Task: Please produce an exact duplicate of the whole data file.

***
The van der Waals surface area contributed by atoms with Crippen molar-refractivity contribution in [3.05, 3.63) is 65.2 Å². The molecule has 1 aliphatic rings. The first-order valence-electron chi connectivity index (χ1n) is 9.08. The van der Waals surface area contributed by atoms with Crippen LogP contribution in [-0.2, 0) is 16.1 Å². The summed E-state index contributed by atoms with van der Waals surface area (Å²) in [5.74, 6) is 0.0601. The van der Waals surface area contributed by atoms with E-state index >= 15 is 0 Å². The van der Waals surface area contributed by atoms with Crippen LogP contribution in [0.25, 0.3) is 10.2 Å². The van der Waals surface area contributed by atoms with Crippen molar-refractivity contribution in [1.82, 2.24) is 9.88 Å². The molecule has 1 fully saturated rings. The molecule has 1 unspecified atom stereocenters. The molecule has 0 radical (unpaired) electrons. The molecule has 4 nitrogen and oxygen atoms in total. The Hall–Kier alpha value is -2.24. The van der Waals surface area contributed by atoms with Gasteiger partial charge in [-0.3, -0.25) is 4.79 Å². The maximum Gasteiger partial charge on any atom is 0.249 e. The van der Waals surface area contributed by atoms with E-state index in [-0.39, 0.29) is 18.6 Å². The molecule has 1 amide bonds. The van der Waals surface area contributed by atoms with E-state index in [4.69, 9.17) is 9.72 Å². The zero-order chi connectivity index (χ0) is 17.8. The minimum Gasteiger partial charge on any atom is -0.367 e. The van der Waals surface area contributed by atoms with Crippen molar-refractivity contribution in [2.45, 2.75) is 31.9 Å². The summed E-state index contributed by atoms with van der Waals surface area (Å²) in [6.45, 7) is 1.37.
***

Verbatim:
The van der Waals surface area contributed by atoms with Crippen molar-refractivity contribution in [3.05, 3.63) is 65.2 Å². The molecule has 1 aliphatic rings. The first-order valence-electron chi connectivity index (χ1n) is 9.08. The van der Waals surface area contributed by atoms with Crippen LogP contribution in [-0.2, 0) is 16.1 Å². The summed E-state index contributed by atoms with van der Waals surface area (Å²) in [5.74, 6) is 0.0601. The van der Waals surface area contributed by atoms with E-state index >= 15 is 0 Å². The van der Waals surface area contributed by atoms with Crippen LogP contribution in [0.25, 0.3) is 10.2 Å². The van der Waals surface area contributed by atoms with Crippen molar-refractivity contribution in [1.82, 2.24) is 9.88 Å². The molecule has 1 fully saturated rings. The molecule has 1 unspecified atom stereocenters. The molecule has 0 radical (unpaired) electrons. The molecule has 4 nitrogen and oxygen atoms in total. The Hall–Kier alpha value is -2.24. The van der Waals surface area contributed by atoms with Gasteiger partial charge in [-0.3, -0.25) is 4.79 Å². The maximum Gasteiger partial charge on any atom is 0.249 e. The van der Waals surface area contributed by atoms with E-state index in [-0.39, 0.29) is 18.6 Å². The molecule has 1 amide bonds. The van der Waals surface area contributed by atoms with E-state index in [4.69, 9.17) is 9.72 Å². The zero-order chi connectivity index (χ0) is 17.8. The minimum Gasteiger partial charge on any atom is -0.367 e. The van der Waals surface area contributed by atoms with Crippen molar-refractivity contribution in [2.45, 2.75) is 31.9 Å². The summed E-state index contributed by atoms with van der Waals surface area (Å²) in [6.45, 7) is 1.37.